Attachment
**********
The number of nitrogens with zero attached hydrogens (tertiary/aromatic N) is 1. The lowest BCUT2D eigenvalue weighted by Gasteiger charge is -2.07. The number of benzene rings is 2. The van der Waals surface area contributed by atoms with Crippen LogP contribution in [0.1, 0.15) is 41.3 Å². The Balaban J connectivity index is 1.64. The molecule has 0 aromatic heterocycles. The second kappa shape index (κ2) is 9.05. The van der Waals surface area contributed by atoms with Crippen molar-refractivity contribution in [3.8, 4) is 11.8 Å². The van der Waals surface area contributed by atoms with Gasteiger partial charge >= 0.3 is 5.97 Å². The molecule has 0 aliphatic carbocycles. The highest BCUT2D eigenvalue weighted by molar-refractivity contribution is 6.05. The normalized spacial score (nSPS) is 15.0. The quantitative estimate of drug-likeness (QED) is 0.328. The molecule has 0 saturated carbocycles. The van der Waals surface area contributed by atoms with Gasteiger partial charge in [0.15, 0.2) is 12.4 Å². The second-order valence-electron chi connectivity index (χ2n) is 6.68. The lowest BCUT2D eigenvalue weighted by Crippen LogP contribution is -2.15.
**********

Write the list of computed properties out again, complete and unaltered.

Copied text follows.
The number of nitrogens with zero attached hydrogens (tertiary/aromatic N) is 1. The lowest BCUT2D eigenvalue weighted by Gasteiger charge is -2.07. The number of benzene rings is 2. The van der Waals surface area contributed by atoms with Crippen LogP contribution in [0.1, 0.15) is 41.3 Å². The Balaban J connectivity index is 1.64. The molecule has 0 aromatic heterocycles. The second kappa shape index (κ2) is 9.05. The van der Waals surface area contributed by atoms with Crippen molar-refractivity contribution in [3.8, 4) is 11.8 Å². The van der Waals surface area contributed by atoms with Gasteiger partial charge >= 0.3 is 5.97 Å². The molecule has 0 aliphatic carbocycles. The highest BCUT2D eigenvalue weighted by molar-refractivity contribution is 6.05. The normalized spacial score (nSPS) is 15.0. The quantitative estimate of drug-likeness (QED) is 0.328. The molecule has 0 saturated carbocycles. The van der Waals surface area contributed by atoms with Gasteiger partial charge in [0.15, 0.2) is 12.4 Å². The second-order valence-electron chi connectivity index (χ2n) is 6.68. The lowest BCUT2D eigenvalue weighted by Crippen LogP contribution is -2.15.